Troy and Angela Nelson seek to send their child to Temple Academy, a religiously affiliated school but would need the tuition assistance to do so. The school, located in Waterville, Maine, expects its teachers, according to court papers, “to integrate Biblical principles with their teaching in every subject.”
“Maine’s sectarian exclusion discriminates against families who are eligible for the tuition assistance program and believe that a religious education is the best option for their child,” Michael E. Bindas, a lawyer for the Institute of Justice who is representing the parents, said in legal briefs. In court, he said the program amounts to discrimination “based on religion.”
The three liberal justices, led by Justice Stephen Breyer, expressed sympathy with Maine’s goal to bar the parents from using the funds for religious schools in order to keep government money from getting entangled with religious beliefs.
“Beware,” Breyer exclaimed at one point, if the government gets “too involved” in religion.
Breyer noted pointedly that some religious schools won’t hire LGBTQ teachers and he said that if public money flows into some schools they are going to find themselves in “all kinds” of disputes.
“I see a big push, with our 60 or 70 religions, towards keeping the state out of it,” he said.
Justice Elena Kagan said that the state “generally doesn’t have to subsidize the exercise of a right” and she said that the courts have always recognized a “play in the joints” between the Constitution’s Establishment Clause that bars government support of religion and its mandate allowing the free exercise of religion.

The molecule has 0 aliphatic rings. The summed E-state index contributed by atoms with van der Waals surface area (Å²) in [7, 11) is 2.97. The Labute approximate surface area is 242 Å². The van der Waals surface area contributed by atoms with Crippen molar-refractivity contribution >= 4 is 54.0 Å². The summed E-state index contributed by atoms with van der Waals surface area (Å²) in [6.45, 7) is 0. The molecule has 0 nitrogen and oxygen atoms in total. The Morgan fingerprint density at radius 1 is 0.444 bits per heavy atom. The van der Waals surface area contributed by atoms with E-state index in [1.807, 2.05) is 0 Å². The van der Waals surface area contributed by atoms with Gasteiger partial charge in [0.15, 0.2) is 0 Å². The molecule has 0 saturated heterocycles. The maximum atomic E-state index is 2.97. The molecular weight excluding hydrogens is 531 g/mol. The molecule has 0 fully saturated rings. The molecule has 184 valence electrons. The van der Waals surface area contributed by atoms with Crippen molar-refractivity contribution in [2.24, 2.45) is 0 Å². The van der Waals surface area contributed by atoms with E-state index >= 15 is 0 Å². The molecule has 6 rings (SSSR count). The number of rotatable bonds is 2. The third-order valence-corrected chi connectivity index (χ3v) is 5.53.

“Not everybody has to follow the same model,” she said, “and there is some amount of funding which is neither prohibited by the First Amendment nor commanded by the First Amendment.”
In the past, courts have drawn a distinction at times between a religious organization’s “status” or identity and how the schools will actually “use” the funds. A federal appeals court used that reasoning to uphold Maine’s program.
The 1st US Circuit Court of Appeals said that Maine’s program does not “bar schools from receiving funding simply based on their religious identity,” but, instead, bars the funds based on the “religious use” that the school would make of the funds.
Eric Rassbach, vice president at the Becket Fund for Religious Liberty who filed a brief in support of the parents, said the so called “status/use” distinction is meaningless in the context of religious schools.
“The court should reject the idea that to participate in a public benefits program, religious schools have to stop exercising their religion,” Rassbach told CNN.
While the court has in recent years trended to side with plaintiffs making religious liberty arguments, Alito has said the justices aren’t moving quickly enough.
Alito complained that his colleagues — while ruling unanimously in favor of the agency — had “emitted a wisp of a decision that leaves religious liberty in a confused and vulnerable state.”
Wednesday will be another chance to see what the justices are thinking.